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Source: http://www.digitimes.com/news/a20081104PD222.html
Reporter: Claire Sung
Editor: Rodney Chan
Date published: 05 Nov 2008


Taiwan Semiconductor Manufacturing Company (TSMC) will ramp up 32nm production in 2009, with 22nm and 15nm production following in 2011 and 2013 respectively, according to the company's latest roadmap.

While Moore's Law still applies, the shrinking of technology nodes will have to overcome the barriers of power consumption and costs, commented company vice president for research and development Jack Sun.

Sun noted that the pace of cost reduction for transistor production has been slowing. The costs declined by a compound annual growth rate (CAGR) of 29% between 1993-2003, but between 2003-2018 the CAGR decline will be 26%, meaning the more advanced the processes, the harder it is for costs to come down, Sun pointed out.

It will be even harder to reduce production costs after the industry enters the 32nm node, he said.

One way to further cut production costs is to migrate to 18-inch wafer production, Sun said.

Judging from the development of the semiconductor industry, the peak of 8-inch production was between 1994-2004, while the peak of 12-inch production will be the period between 2004-2014, he said.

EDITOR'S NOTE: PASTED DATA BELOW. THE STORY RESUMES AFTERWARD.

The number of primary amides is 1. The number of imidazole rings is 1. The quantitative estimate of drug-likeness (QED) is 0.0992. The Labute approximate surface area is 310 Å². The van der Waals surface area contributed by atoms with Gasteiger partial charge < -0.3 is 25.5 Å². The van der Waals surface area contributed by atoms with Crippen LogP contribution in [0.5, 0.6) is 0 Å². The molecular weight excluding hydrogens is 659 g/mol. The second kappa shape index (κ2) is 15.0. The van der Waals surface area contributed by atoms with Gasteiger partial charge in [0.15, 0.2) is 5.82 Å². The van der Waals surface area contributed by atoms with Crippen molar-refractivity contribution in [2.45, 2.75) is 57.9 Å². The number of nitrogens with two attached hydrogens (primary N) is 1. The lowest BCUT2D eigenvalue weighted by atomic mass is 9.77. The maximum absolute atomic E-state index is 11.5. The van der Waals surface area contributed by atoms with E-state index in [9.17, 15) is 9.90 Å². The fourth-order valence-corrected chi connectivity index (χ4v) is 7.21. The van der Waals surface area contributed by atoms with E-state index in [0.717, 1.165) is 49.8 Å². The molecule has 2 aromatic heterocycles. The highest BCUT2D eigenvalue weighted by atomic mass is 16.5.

Background:
Moore's law is named after Intel co-founder Gordon Moore. Back in 1965, Mr Moore stated that in every two years, the number of transistors on a chip will double. More information can be found on Intel's website.

Influences:
Intel is the world's largest computer processor producer. Over 80% of the world's computers are powered by Intel. While Intel is not a Taiwanese company, this company has made huge investments in Taiwan. In addition, TSMC is one of Intel's main supplier for computer wafers. This clearly highlights the necessity for continuous innovation on Taiwanese companies in order to retain high profile investors.


References:
TSMC to ramp up 32nm production in 2009 - http://www.digitimes.com/news/a20081104PD222.html
Accessed on 05 Nov 2008

Moore's Law - http://www.intel.com/technology/mooreslaw/
Accessed on 05 Nov 2008

1 Comment

  1. I think this situation is highly unlikely due to heat and power consumption of the chip. In the current market, what is happening is there they are expanding in terms of quad-cores which means there are a total of 4 chips working instead of one.

    If the PC is doing simple word processing whereby only 1 core is needed, the other 3 will not be activated, thus reduce power consumption, in the sense more environmentally friendly.

    Nonetheless, it will still be a new innovation or the breakthrough to squeeze more transistors into a core, pushing the core power beyond its limits. It might even open new doors for the Taiwan's ICT research and development sector